ALTHOUGH changes to the law in recent years have helped to reduce the risks when buying property in Cyprus, significant problems still remain in cases where properties are purchased for which no Title Deed has been issued.
Where no Title Deed has been issued for a property being purchased, depositing the sale agreement at a Land Registry Office prevents the vendor from selling the property to someone else. (However, a small number of cases have been reported where contracts have been removed from the Land Registry and the property sold to a third party.)
In cases where a contract has been deposited at a Land Registry Office and the vendor fails to fulfil his contractual obligations, the purchaser can apply to a Court demanding the transfer of the property to their name. But, of course, the property cannot be transferred if there is no Title Deed.
Furthermore, Article 10 of the Streets and Buildings Regulation Law, Cap 96, clearly states that “no person shall occupy or use, or cause, permit, or suffer any other person to occupy or use, any building unless and until a certificate of approval has been issued in respect thereof by the competent authority.”
Once completed, buildings are inspected to ensure they comply with the various permits and approved plans for their construction by the planning authorities, fire services, etc. These inspections also ensure fire doors and other vital health and safety measures have been incorporated in the building. Once issued this ‘Certificate of Approval’ together with the plans, permits, etc. is passed to the Land Registry who can then start the process of issuing the buildings Title Deed(s)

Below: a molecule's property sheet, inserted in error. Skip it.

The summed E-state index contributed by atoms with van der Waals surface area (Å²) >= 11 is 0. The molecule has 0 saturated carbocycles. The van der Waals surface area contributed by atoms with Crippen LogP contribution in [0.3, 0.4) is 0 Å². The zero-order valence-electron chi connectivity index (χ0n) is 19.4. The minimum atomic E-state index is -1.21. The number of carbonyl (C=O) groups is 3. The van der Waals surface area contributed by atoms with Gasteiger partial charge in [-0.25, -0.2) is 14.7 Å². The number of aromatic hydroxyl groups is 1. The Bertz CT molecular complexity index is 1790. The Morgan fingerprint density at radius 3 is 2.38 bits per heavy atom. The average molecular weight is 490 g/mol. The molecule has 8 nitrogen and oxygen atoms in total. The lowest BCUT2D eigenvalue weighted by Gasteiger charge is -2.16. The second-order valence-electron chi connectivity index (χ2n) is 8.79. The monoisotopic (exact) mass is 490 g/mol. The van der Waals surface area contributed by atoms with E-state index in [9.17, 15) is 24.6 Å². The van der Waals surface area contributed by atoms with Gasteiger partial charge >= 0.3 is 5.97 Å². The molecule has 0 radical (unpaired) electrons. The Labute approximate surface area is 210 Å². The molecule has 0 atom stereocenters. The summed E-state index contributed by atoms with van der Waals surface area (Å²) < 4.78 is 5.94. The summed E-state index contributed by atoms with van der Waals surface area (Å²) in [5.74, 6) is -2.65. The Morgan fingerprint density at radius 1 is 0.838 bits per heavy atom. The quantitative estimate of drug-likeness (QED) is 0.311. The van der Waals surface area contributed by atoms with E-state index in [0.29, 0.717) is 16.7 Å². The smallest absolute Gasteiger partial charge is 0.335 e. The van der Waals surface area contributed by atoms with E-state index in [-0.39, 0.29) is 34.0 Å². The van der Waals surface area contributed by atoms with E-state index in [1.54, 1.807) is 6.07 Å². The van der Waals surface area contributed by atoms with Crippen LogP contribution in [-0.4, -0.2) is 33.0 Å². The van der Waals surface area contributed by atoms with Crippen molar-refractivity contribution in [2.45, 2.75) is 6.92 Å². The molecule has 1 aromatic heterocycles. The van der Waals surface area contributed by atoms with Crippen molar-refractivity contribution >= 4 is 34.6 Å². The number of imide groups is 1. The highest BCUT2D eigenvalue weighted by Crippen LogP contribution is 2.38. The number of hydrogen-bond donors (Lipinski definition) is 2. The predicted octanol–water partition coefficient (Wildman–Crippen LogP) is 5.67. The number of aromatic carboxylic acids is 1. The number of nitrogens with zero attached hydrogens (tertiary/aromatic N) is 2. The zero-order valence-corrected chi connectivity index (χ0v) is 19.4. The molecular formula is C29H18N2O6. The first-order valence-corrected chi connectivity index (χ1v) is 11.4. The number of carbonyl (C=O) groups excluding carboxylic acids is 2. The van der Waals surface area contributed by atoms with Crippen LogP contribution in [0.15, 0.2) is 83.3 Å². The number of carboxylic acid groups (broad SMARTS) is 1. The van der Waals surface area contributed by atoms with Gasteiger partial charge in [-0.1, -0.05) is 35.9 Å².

In more than 20 years I have not heard of a single case where criminal proceedings have been brought against anyone occupying, using, etc. building for which no Certificate of Approval has been issued. What is the point of having a law that is never enforced? And if it were enforced who is going to wait the many years it takes the authorities to issue this certificate until they can move into their new home?
Further problems arise when developers fail to complete developments, leaving roads, pavements, green areas, etc. unfinished. In these cases, it’s the hapless buyers who have to pay for any outstanding work to be completed before they can get clean Title Deeds. And in some cases, the planning infringements may be so severe that Title Deeds may never be issued!
What property is safe to buy?
It’s usually safe to buy properties that have been issued with their all-important Title Deeds. However, it’s not all plain sailing.
Encroachment, where a property has been built on a neighbour’s land, can be a problem in the villages. I would advise anyone buying an older property or land in a village to have its boundaries checked by a registered surveyor.
And in all cases use an independent lawyer to protect your interests and carry out due diligence on your behalf. By ‘independent’ I mean a lawyer who has no connection with anyone else involved in the transaction and who is licenced by the Cyprus Bar Association. The UK Foreign and Commonwealth Office publishes a list of English speaking lawyers available on their website at Cyprus – List of Lawyers and translators/interpreters.